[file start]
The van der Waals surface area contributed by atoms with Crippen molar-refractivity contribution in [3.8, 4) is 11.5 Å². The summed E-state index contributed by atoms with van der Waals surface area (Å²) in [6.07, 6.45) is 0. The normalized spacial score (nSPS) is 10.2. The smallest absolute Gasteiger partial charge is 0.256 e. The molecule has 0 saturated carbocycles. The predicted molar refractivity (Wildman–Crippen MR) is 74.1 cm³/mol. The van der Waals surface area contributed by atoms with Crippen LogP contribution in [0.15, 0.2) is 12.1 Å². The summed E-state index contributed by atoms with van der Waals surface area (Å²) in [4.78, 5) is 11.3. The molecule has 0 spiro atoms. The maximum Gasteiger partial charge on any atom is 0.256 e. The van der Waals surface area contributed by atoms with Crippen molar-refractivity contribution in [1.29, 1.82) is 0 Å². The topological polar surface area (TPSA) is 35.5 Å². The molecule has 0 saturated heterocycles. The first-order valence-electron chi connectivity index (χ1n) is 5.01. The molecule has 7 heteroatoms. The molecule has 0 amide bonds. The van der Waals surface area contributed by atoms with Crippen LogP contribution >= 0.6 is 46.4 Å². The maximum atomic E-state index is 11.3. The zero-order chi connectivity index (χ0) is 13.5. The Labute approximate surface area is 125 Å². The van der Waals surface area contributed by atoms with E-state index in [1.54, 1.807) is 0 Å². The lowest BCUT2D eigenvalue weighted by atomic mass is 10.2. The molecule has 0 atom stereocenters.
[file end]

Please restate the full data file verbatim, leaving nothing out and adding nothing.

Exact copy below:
The van der Waals surface area contributed by atoms with Crippen molar-refractivity contribution in [3.8, 4) is 11.5 Å². The summed E-state index contributed by atoms with van der Waals surface area (Å²) in [6.07, 6.45) is 0. The normalized spacial score (nSPS) is 10.2. The smallest absolute Gasteiger partial charge is 0.256 e. The molecule has 0 saturated carbocycles. The predicted molar refractivity (Wildman–Crippen MR) is 74.1 cm³/mol. The van der Waals surface area contributed by atoms with Crippen LogP contribution in [0.15, 0.2) is 12.1 Å². The summed E-state index contributed by atoms with van der Waals surface area (Å²) in [4.78, 5) is 11.3. The molecule has 0 spiro atoms. The maximum Gasteiger partial charge on any atom is 0.256 e. The van der Waals surface area contributed by atoms with Crippen molar-refractivity contribution in [1.29, 1.82) is 0 Å². The topological polar surface area (TPSA) is 35.5 Å². The molecule has 0 saturated heterocycles. The first-order valence-electron chi connectivity index (χ1n) is 5.01. The molecule has 7 heteroatoms. The molecule has 0 amide bonds. The van der Waals surface area contributed by atoms with Crippen LogP contribution >= 0.6 is 46.4 Å². The maximum atomic E-state index is 11.3. The zero-order chi connectivity index (χ0) is 13.5. The Labute approximate surface area is 125 Å². The van der Waals surface area contributed by atoms with E-state index in [1.54, 1.807) is 0 Å². The lowest BCUT2D eigenvalue weighted by atomic mass is 10.2. The molecule has 0 atom stereocenters.